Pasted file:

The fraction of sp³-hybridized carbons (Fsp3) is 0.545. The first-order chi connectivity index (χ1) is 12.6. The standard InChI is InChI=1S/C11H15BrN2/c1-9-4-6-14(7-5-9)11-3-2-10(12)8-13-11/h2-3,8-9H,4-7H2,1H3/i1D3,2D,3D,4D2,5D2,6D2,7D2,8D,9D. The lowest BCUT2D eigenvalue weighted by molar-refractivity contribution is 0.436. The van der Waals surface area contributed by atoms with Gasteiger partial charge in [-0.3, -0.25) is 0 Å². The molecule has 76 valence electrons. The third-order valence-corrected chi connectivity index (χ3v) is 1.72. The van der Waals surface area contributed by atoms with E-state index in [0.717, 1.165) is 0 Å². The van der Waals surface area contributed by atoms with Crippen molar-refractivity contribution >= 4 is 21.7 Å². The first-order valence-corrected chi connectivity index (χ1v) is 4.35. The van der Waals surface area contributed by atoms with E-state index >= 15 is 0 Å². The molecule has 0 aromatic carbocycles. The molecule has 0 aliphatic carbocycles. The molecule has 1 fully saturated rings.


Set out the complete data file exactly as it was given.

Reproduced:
The fraction of sp³-hybridized carbons (Fsp3) is 0.545. The first-order chi connectivity index (χ1) is 12.6. The standard InChI is InChI=1S/C11H15BrN2/c1-9-4-6-14(7-5-9)11-3-2-10(12)8-13-11/h2-3,8-9H,4-7H2,1H3/i1D3,2D,3D,4D2,5D2,6D2,7D2,8D,9D. The lowest BCUT2D eigenvalue weighted by molar-refractivity contribution is 0.436. The van der Waals surface area contributed by atoms with Gasteiger partial charge in [-0.3, -0.25) is 0 Å². The molecule has 76 valence electrons. The third-order valence-corrected chi connectivity index (χ3v) is 1.72. The van der Waals surface area contributed by atoms with E-state index in [0.717, 1.165) is 0 Å². The van der Waals surface area contributed by atoms with Crippen molar-refractivity contribution >= 4 is 21.7 Å². The first-order valence-corrected chi connectivity index (χ1v) is 4.35. The van der Waals surface area contributed by atoms with E-state index >= 15 is 0 Å². The molecule has 0 aromatic carbocycles. The molecule has 0 aliphatic carbocycles. The molecule has 1 fully saturated rings.